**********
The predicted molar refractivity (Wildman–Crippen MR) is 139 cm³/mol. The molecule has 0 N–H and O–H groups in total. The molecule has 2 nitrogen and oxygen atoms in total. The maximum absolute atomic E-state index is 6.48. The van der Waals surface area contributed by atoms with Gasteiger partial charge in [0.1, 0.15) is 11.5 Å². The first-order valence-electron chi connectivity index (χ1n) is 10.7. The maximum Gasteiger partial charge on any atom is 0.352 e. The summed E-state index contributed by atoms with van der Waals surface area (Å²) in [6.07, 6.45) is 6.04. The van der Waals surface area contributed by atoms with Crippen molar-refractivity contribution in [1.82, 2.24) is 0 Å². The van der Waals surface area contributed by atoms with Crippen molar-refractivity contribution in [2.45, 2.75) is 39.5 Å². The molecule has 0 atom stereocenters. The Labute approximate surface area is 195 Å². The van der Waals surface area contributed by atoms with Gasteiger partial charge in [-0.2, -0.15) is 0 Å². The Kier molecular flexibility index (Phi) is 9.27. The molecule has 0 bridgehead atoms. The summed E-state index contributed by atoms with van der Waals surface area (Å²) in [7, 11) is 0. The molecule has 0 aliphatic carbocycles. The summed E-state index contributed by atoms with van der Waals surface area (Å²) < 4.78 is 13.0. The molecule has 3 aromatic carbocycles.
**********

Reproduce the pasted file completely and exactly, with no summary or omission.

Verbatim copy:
The predicted molar refractivity (Wildman–Crippen MR) is 139 cm³/mol. The molecule has 0 N–H and O–H groups in total. The molecule has 2 nitrogen and oxygen atoms in total. The maximum absolute atomic E-state index is 6.48. The van der Waals surface area contributed by atoms with Gasteiger partial charge in [0.1, 0.15) is 11.5 Å². The first-order valence-electron chi connectivity index (χ1n) is 10.7. The maximum Gasteiger partial charge on any atom is 0.352 e. The summed E-state index contributed by atoms with van der Waals surface area (Å²) in [6.07, 6.45) is 6.04. The van der Waals surface area contributed by atoms with Crippen molar-refractivity contribution in [1.82, 2.24) is 0 Å². The van der Waals surface area contributed by atoms with Crippen molar-refractivity contribution in [2.45, 2.75) is 39.5 Å². The molecule has 0 atom stereocenters. The Labute approximate surface area is 195 Å². The van der Waals surface area contributed by atoms with Gasteiger partial charge in [-0.2, -0.15) is 0 Å². The Kier molecular flexibility index (Phi) is 9.27. The molecule has 0 bridgehead atoms. The summed E-state index contributed by atoms with van der Waals surface area (Å²) in [7, 11) is 0. The molecule has 0 aliphatic carbocycles. The summed E-state index contributed by atoms with van der Waals surface area (Å²) < 4.78 is 13.0. The molecule has 3 aromatic carbocycles.